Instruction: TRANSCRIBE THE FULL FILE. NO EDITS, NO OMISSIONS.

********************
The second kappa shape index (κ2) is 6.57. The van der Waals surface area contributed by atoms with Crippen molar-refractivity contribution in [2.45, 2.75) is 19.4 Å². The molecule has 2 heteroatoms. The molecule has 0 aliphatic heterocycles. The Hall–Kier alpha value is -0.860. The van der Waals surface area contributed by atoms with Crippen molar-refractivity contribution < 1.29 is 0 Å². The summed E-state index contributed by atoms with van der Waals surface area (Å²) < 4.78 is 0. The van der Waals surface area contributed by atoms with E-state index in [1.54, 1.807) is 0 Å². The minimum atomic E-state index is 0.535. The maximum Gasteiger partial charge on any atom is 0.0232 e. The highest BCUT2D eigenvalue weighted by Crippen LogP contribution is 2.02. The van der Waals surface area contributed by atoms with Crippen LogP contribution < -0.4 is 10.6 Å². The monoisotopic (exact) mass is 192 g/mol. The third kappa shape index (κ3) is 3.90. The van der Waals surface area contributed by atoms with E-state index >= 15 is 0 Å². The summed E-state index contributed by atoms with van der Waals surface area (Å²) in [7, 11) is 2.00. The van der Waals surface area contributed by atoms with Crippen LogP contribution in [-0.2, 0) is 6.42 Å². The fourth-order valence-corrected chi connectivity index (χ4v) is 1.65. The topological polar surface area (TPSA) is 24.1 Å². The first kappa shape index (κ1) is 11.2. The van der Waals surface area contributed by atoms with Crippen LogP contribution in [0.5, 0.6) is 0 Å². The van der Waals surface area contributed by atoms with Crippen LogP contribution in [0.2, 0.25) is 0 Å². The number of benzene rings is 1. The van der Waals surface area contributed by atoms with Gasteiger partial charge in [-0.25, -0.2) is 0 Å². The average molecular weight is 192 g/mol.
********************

The second kappa shape index (κ2) is 6.57. The van der Waals surface area contributed by atoms with Crippen molar-refractivity contribution in [2.45, 2.75) is 19.4 Å². The molecule has 2 heteroatoms. The molecule has 0 aliphatic heterocycles. The Hall–Kier alpha value is -0.860. The van der Waals surface area contributed by atoms with Crippen molar-refractivity contribution < 1.29 is 0 Å². The summed E-state index contributed by atoms with van der Waals surface area (Å²) < 4.78 is 0. The van der Waals surface area contributed by atoms with E-state index in [1.54, 1.807) is 0 Å². The minimum atomic E-state index is 0.535. The maximum Gasteiger partial charge on any atom is 0.0232 e. The highest BCUT2D eigenvalue weighted by Crippen LogP contribution is 2.02. The van der Waals surface area contributed by atoms with Crippen LogP contribution < -0.4 is 10.6 Å². The monoisotopic (exact) mass is 192 g/mol. The third kappa shape index (κ3) is 3.90. The van der Waals surface area contributed by atoms with E-state index >= 15 is 0 Å². The summed E-state index contributed by atoms with van der Waals surface area (Å²) in [7, 11) is 2.00. The van der Waals surface area contributed by atoms with Crippen LogP contribution in [-0.2, 0) is 6.42 Å². The fourth-order valence-corrected chi connectivity index (χ4v) is 1.65. The topological polar surface area (TPSA) is 24.1 Å². The first kappa shape index (κ1) is 11.2. The van der Waals surface area contributed by atoms with Crippen LogP contribution in [0.5, 0.6) is 0 Å². The van der Waals surface area contributed by atoms with Crippen LogP contribution in [0.2, 0.25) is 0 Å². The number of benzene rings is 1. The van der Waals surface area contributed by atoms with Gasteiger partial charge in [-0.25, -0.2) is 0 Å². The average molecular weight is 192 g/mol.